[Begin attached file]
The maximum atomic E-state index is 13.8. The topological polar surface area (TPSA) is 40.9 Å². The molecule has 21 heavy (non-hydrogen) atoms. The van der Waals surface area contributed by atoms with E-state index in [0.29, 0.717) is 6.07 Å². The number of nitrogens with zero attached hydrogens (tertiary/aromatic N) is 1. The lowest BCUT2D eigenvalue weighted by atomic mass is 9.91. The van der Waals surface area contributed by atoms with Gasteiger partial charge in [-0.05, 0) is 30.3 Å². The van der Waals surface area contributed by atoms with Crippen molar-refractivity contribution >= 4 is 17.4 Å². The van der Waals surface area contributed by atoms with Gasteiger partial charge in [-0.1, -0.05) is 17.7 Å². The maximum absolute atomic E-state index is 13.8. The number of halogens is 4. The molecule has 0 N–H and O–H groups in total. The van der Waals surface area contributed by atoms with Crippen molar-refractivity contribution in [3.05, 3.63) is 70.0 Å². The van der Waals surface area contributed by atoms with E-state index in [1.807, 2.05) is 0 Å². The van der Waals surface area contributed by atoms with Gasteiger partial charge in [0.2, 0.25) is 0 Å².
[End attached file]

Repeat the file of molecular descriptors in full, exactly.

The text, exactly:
The maximum atomic E-state index is 13.8. The topological polar surface area (TPSA) is 40.9 Å². The molecule has 21 heavy (non-hydrogen) atoms. The van der Waals surface area contributed by atoms with E-state index in [0.29, 0.717) is 6.07 Å². The number of nitrogens with zero attached hydrogens (tertiary/aromatic N) is 1. The lowest BCUT2D eigenvalue weighted by atomic mass is 9.91. The van der Waals surface area contributed by atoms with Gasteiger partial charge in [-0.05, 0) is 30.3 Å². The van der Waals surface area contributed by atoms with Crippen molar-refractivity contribution >= 4 is 17.4 Å². The van der Waals surface area contributed by atoms with Gasteiger partial charge in [-0.1, -0.05) is 17.7 Å². The maximum absolute atomic E-state index is 13.8. The number of halogens is 4. The molecule has 0 N–H and O–H groups in total. The van der Waals surface area contributed by atoms with Crippen molar-refractivity contribution in [3.05, 3.63) is 70.0 Å². The van der Waals surface area contributed by atoms with E-state index in [1.807, 2.05) is 0 Å². The van der Waals surface area contributed by atoms with Gasteiger partial charge in [0.2, 0.25) is 0 Å².